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Scarface

The World Is Yours

(Vivendi Games; US: Oct 2006)

Art imitates art imitates art...

If you have read any previews or prior reviews of Scarface: The World Is Yours, doubtless you have already heard someone suggest the ironic indebtedness that Scarface as a video game has to Grand Theft Auto: Vice City, which in turn is indebted to the 1983 Brian DePalma film, Scarface.  And, indeed, that Vice City seems largely inspired by the DePalma film is fairly clear from the Miami-like setting of Vice City, in which an up and coming mobster manages to build a criminal empire.  From its ‘80s soundtrack to chainsaw murders and a mansion whose layout and style nearly mirrors the home of Scarface protagonist Tony Montana, the obviousness of this connection is hardly in doubt. 


And, indeed, also, it is hard to miss the irony that the Scarface video game, which is sort of based on the film, seems more largely to be inspired by the Grand Theft Auto series given the similarities of these games in terms of the genre and mechanics that the two share.  Like Vice City, Scarface follows Rockstar’s template of a free form driving and shooting game with an open world where the player—cast in the role of a gangster—can wreak havoc at will or follow the narrative arc of the game through various missions.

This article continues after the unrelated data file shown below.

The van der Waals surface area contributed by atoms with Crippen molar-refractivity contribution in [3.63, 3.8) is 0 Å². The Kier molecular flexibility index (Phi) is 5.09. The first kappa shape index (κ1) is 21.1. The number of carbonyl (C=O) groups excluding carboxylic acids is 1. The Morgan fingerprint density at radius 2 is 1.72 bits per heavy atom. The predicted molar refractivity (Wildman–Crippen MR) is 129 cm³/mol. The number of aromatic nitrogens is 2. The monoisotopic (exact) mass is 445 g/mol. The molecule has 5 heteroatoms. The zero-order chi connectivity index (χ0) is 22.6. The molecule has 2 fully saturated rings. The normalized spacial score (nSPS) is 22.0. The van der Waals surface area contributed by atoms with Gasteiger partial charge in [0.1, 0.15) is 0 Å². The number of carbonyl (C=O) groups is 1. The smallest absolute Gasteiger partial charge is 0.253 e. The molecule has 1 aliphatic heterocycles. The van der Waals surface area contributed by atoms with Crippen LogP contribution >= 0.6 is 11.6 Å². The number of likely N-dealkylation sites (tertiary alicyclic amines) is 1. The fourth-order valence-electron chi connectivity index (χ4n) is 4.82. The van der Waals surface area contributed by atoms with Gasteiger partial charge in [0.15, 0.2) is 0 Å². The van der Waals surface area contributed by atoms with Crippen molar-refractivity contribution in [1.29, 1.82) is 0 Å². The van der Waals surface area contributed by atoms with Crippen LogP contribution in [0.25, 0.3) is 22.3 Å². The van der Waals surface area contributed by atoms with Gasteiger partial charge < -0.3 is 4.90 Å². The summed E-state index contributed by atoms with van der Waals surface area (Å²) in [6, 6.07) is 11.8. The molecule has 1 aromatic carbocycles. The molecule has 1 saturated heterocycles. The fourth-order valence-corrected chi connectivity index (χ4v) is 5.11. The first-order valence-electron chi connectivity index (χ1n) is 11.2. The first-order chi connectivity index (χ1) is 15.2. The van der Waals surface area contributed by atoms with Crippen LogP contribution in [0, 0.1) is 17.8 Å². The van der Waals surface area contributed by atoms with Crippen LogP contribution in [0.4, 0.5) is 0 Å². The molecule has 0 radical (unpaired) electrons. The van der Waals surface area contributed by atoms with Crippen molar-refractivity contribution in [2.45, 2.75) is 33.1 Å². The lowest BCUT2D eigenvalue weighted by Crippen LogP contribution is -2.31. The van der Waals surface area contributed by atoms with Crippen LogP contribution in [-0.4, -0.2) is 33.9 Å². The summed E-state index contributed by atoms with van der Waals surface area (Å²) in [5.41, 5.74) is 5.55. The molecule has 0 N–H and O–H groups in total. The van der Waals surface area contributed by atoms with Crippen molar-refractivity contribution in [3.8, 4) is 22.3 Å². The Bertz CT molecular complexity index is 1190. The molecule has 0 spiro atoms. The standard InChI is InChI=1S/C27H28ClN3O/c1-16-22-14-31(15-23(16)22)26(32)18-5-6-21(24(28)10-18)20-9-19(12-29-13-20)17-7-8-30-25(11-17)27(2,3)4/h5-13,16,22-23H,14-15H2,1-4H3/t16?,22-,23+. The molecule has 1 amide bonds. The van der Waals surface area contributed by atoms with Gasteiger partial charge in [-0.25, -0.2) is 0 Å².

It would be easy to call Scarface a GTA ripoff or clone (and I suppose equally easy to name Vice City a ripoff of the cinematic Scarface albeit with innovative interactive elements) but doing so frankly does little justice to Scarface‘s relationship to its own source material.


DePalma’s film often reminds me of Mary Harron’s take on Bret Easton Ellis’ American Psycho (2000).  If American Psycho rather overtly functions as an allegorical representation of class relationships in capitalist culture with a psychopathic killer standing in as the villainous capitalist who cannabilizes the under classes to support his own weird and gluttonous desires, likewise, DePalma’s film shares a similar allegorical approach to describing class mobility.  DePalma’s film metaphorically suggests that an American economy typically functions in similarly bloody terms in order to represent the “violent” nature of competitive business within a cutthroat American economy.